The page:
Ah, the elusive pursuit of happiness. According to an article in the July 2011 issue of Entrepreneur magazine, researchers believe 40% of happiness is genetic, 40% is derived from things we choose to do, and the remainder results from circumstances in our lives – such as our age, gender, and yes, our wealth.
Wealth may make you happy. It may make you unhappy. But more importantly, a second group of researchers suggest it’s how you spend your wealth that will really influence how happy you are. Here are their 5 principles for increasing your happiness through monetary means.
1) Buy more experiences and fewer things
Earlier this summer I was in Vienna, Austria, spending a few hours window-shopping in an outdoor promenade. The setting was idyllic, cobblestone streets lined by old churches and beautiful concert halls.
In one window I came across a fancy watch with a relatively substantial price tag. For the next 36 hours I thought about buying the watch, but ultimately decided to pass, because I knew my buyer’s remorse would outweigh any pleasure the watch would give me.
Days later I knew I made the right decision.
What really mattered to me was simply BEING in Vienna and enjoying the city, having breakfast outside at a café watching the tourists – and beautiful European girls – go by. The trip itself brought me the lifelong memory while my interest in that watch has rapidly faded with time.
2) Use your money to help others.
My charity of choice, if you can call it that, is http://www.kiva.org/. Kiva allows me to loan money to entrepreneurs all over the world. The loan is paid back over time and then I re-loan the money to another entrepreneur. This gives me a great deal of satisfaction. May your charity of choice do the same for you.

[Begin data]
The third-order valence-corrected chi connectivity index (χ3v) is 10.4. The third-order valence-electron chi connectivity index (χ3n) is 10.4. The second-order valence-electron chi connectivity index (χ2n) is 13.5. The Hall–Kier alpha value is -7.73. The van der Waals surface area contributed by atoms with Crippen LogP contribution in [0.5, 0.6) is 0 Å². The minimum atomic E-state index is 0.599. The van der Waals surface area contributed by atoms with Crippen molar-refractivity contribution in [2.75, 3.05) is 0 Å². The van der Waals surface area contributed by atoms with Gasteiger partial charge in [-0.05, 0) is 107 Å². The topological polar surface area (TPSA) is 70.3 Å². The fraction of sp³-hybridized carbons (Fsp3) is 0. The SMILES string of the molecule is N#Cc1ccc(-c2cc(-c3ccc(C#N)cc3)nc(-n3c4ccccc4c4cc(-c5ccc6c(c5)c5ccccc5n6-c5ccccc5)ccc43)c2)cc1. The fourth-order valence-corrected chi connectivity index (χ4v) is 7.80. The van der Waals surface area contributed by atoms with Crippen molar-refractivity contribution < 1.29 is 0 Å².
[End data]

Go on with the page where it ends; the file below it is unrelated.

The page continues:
3) Buy many small pleasures instead of a handful of large ones.
I once dated a beautiful girl and often bought her clothes and jewelry. One day, as a surprise, I bought her a simple $10 hairband. Out of all of the gifts I ever gave her, nothing made her happier than this small item. It’s the small things in life that matter. I’m willing to bet you can make your someone special very happy for $10 or less tonight.
4) Pay now but consume later.
According to JD Roth, the author of the original article in Entrepreneur magazine, in addition to helping you stay out of debt, this method makes us happier because it builds anticipation (which the researchers say is pleasurable in and of itself). We also tend to make smarter choices when we pay now and consume later.
5) Beware of comparison shopping.
One of the reasons I didn’t buy that watch in Vienna was the sheer number of other watches in the same window and among all of the other jewelry store windows on that street. I knew that after I bought the watch I’d find another that I liked even more. The solution to avoiding this comparison shopping syndrome is simple. “Find a good option, go with it and don’t look back,” says Roth.
Today we’re publishing a time-tested article (written in 2008) from Steve Sjuggerud on how to have more daily wealth. This isn’t about investing or stock-picking, but rather about the small things we can value immediately that give us greater daily wealth, gratitude, happiness, or whatever you would like to call it.
“Cherish time, your most valuable resource. You can never make up the time you lose. It’s the most important value for any productive happy individual and is the only limitation to all accomplishment. To waste time is to waste your life. The most important choices you’ll ever make are how you use your time.”